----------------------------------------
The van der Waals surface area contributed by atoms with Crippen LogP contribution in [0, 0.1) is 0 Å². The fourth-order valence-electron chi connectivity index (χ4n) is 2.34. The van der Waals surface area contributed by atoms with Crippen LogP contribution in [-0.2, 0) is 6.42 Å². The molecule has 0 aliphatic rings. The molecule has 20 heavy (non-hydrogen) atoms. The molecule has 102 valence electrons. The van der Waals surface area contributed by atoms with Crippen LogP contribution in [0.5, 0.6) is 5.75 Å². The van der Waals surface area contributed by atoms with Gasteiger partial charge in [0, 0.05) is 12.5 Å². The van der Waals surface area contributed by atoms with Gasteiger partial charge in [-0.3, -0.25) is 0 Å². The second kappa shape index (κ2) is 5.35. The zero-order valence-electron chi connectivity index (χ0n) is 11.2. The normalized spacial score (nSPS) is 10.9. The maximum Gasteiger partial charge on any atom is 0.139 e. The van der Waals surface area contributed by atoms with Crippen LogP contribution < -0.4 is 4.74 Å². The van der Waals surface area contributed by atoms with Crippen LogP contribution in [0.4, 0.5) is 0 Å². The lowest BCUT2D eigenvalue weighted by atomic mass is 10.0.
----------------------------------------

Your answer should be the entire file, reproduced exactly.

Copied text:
The van der Waals surface area contributed by atoms with Crippen LogP contribution in [0, 0.1) is 0 Å². The fourth-order valence-electron chi connectivity index (χ4n) is 2.34. The van der Waals surface area contributed by atoms with Crippen LogP contribution in [-0.2, 0) is 6.42 Å². The molecule has 0 aliphatic rings. The molecule has 20 heavy (non-hydrogen) atoms. The molecule has 102 valence electrons. The van der Waals surface area contributed by atoms with Crippen LogP contribution in [0.5, 0.6) is 5.75 Å². The van der Waals surface area contributed by atoms with Gasteiger partial charge in [0, 0.05) is 12.5 Å². The van der Waals surface area contributed by atoms with Gasteiger partial charge in [-0.3, -0.25) is 0 Å². The second kappa shape index (κ2) is 5.35. The zero-order valence-electron chi connectivity index (χ0n) is 11.2. The normalized spacial score (nSPS) is 10.9. The maximum Gasteiger partial charge on any atom is 0.139 e. The van der Waals surface area contributed by atoms with Crippen LogP contribution < -0.4 is 4.74 Å². The van der Waals surface area contributed by atoms with Crippen LogP contribution in [0.4, 0.5) is 0 Å². The lowest BCUT2D eigenvalue weighted by atomic mass is 10.0.